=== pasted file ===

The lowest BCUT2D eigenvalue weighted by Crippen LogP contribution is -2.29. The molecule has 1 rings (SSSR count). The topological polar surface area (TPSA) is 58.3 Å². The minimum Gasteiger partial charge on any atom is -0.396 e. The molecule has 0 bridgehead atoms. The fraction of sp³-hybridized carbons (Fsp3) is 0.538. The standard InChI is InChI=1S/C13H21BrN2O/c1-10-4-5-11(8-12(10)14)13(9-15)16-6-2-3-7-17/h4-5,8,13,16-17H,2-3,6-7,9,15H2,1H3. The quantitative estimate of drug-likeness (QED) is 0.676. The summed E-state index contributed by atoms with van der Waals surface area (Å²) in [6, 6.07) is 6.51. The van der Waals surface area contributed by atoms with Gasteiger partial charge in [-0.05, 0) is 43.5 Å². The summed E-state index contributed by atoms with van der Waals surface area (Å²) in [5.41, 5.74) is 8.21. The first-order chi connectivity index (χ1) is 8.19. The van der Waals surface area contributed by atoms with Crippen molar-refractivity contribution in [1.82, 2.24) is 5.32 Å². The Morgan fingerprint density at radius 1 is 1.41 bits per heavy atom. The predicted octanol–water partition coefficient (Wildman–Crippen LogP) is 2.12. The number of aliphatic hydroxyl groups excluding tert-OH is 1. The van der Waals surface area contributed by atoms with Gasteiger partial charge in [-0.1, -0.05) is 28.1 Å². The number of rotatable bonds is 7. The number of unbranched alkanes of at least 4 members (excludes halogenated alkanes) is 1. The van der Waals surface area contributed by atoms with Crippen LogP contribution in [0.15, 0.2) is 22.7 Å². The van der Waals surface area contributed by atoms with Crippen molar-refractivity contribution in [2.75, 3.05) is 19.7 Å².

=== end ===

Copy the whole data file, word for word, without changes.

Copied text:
The lowest BCUT2D eigenvalue weighted by Crippen LogP contribution is -2.29. The molecule has 1 rings (SSSR count). The topological polar surface area (TPSA) is 58.3 Å². The minimum Gasteiger partial charge on any atom is -0.396 e. The molecule has 0 bridgehead atoms. The fraction of sp³-hybridized carbons (Fsp3) is 0.538. The standard InChI is InChI=1S/C13H21BrN2O/c1-10-4-5-11(8-12(10)14)13(9-15)16-6-2-3-7-17/h4-5,8,13,16-17H,2-3,6-7,9,15H2,1H3. The quantitative estimate of drug-likeness (QED) is 0.676. The summed E-state index contributed by atoms with van der Waals surface area (Å²) in [6, 6.07) is 6.51. The van der Waals surface area contributed by atoms with Gasteiger partial charge in [-0.05, 0) is 43.5 Å². The summed E-state index contributed by atoms with van der Waals surface area (Å²) in [5.41, 5.74) is 8.21. The first-order chi connectivity index (χ1) is 8.19. The van der Waals surface area contributed by atoms with Crippen molar-refractivity contribution in [1.82, 2.24) is 5.32 Å². The Morgan fingerprint density at radius 1 is 1.41 bits per heavy atom. The predicted octanol–water partition coefficient (Wildman–Crippen LogP) is 2.12. The number of aliphatic hydroxyl groups excluding tert-OH is 1. The van der Waals surface area contributed by atoms with Gasteiger partial charge in [-0.1, -0.05) is 28.1 Å². The number of rotatable bonds is 7. The number of unbranched alkanes of at least 4 members (excludes halogenated alkanes) is 1. The van der Waals surface area contributed by atoms with Crippen LogP contribution in [0.15, 0.2) is 22.7 Å². The van der Waals surface area contributed by atoms with Crippen molar-refractivity contribution in [2.75, 3.05) is 19.7 Å².